Technion Researchers Discover Hidden Fluid Instability

The discovery has far-reaching implications for intubation ventilators, lab-on-a-chip micromixers, and micro air vehicles

Almost everyone has witnessed the Coandă effect — which is when a jet of fluid follows a curved surface. An easy way to visualize the effect is to place the back of a spoon pointing vertically downwards under a water jet flowing from a faucet. What most people don’t know is that, more than a hundred years ago, Lord Rayleigh1 proved, theoretically, that the jet can be centrifugally unstable. In simple terms, this means that mini-tornadoes may be embedded in the jets with their funnels pointing in the jet direction. In the 1980s the critical conditions for their existence were determined theoretically2 but they remained elusive, yet to be observed experimentally.

Left: side view – Coandă jet (blue) flowing over a curved surface.
Right: front view – Mini-tornadoes (red steaks) embedded in the Coandă jet.

This all changed when Technion Ph.D. student, Lev Dunaevich, began studying the problem under the supervision of Professor David Greenblatt of the Faculty of Mechanical Engineering. By propelling a two-dimensional jet-stream over a circular cylinder they were able to visualize these stationary tornadoes for the first time (see image). In a Featured Article in the journal Physics of Fluids, Dunaevich and Prof. Greenblatt experimentally determined the critical conditions for the existence of the tornadoes, which corresponded remarkably well with theory. They also showed how the tornadoes lose their shape and become wavy, before breaking-down into incoherent turbulence. Formation of the tornadoes and their subsequent breakdown has a dramatic non-linear effect on the location at which the jet ultimately detaches from the surface.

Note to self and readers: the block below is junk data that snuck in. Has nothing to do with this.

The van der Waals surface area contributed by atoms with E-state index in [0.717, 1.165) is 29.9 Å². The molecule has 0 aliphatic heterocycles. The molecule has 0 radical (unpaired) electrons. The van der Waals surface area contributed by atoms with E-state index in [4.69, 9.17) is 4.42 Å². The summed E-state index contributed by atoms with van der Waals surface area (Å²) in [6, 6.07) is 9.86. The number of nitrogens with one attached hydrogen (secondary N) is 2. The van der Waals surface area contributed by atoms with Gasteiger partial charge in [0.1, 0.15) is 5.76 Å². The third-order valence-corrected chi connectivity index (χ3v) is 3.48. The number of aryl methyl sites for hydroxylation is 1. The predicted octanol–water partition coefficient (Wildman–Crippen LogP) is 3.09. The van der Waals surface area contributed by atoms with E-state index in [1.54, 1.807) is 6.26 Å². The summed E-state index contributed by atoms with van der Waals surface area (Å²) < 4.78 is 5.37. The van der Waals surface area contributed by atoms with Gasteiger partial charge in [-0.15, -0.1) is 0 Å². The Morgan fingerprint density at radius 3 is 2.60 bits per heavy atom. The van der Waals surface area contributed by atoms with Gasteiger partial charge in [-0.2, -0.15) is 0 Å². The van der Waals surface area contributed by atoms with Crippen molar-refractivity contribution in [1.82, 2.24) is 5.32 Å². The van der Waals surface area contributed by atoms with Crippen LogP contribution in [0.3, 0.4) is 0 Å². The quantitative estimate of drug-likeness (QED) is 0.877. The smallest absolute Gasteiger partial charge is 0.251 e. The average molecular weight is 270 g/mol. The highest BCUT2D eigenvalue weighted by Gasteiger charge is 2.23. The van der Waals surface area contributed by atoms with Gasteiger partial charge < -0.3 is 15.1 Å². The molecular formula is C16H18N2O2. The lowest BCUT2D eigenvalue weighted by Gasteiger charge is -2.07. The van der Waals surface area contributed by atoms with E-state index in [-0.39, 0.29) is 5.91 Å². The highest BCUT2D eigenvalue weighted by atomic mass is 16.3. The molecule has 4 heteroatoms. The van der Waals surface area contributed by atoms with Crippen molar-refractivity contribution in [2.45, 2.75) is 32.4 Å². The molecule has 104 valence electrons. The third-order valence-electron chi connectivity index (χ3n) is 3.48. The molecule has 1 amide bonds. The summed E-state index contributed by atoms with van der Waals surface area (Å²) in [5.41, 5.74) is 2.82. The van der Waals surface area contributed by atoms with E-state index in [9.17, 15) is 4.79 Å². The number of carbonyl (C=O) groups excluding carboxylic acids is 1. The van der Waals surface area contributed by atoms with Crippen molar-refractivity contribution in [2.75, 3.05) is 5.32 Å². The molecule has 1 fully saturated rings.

Prof. Greenblatt was amazed that this instability had never been seen before in Coandă flows and suggested that it could be widespread in blood flow, and in medical devices such as ventilators. “The Coandă effect has long been suspected as the reason for unequal ventilation of the lungs in intubated patients and, with the prevalence of COVID-19, the discovery of this instability can play a decisive role in the design of more effective ventilators.” Prof Greenblatt also envisions the great potential for the design of microfluidic mixers, micro air vehicles, and electronics cooling systems. Using recently secured funding from the Israel Science Foundation, Dunaevich and Prof. Greenblatt are presently finding ways to manipulate the tornadoes artificially with the intention of controlling the Coandă effect and exploiting it for the design of medical devices, and for industrial applications.

  1. Lord Rayleigh, Proceedings of the Royal Society of London, Vol. 93, No. 648, 1917, pp. 148-154.
  2. J.M Floryan, The Physics of Fluids, Vol. 29, 1986, pp. 2380-2387.

Click here for the paper in Physics of Fluids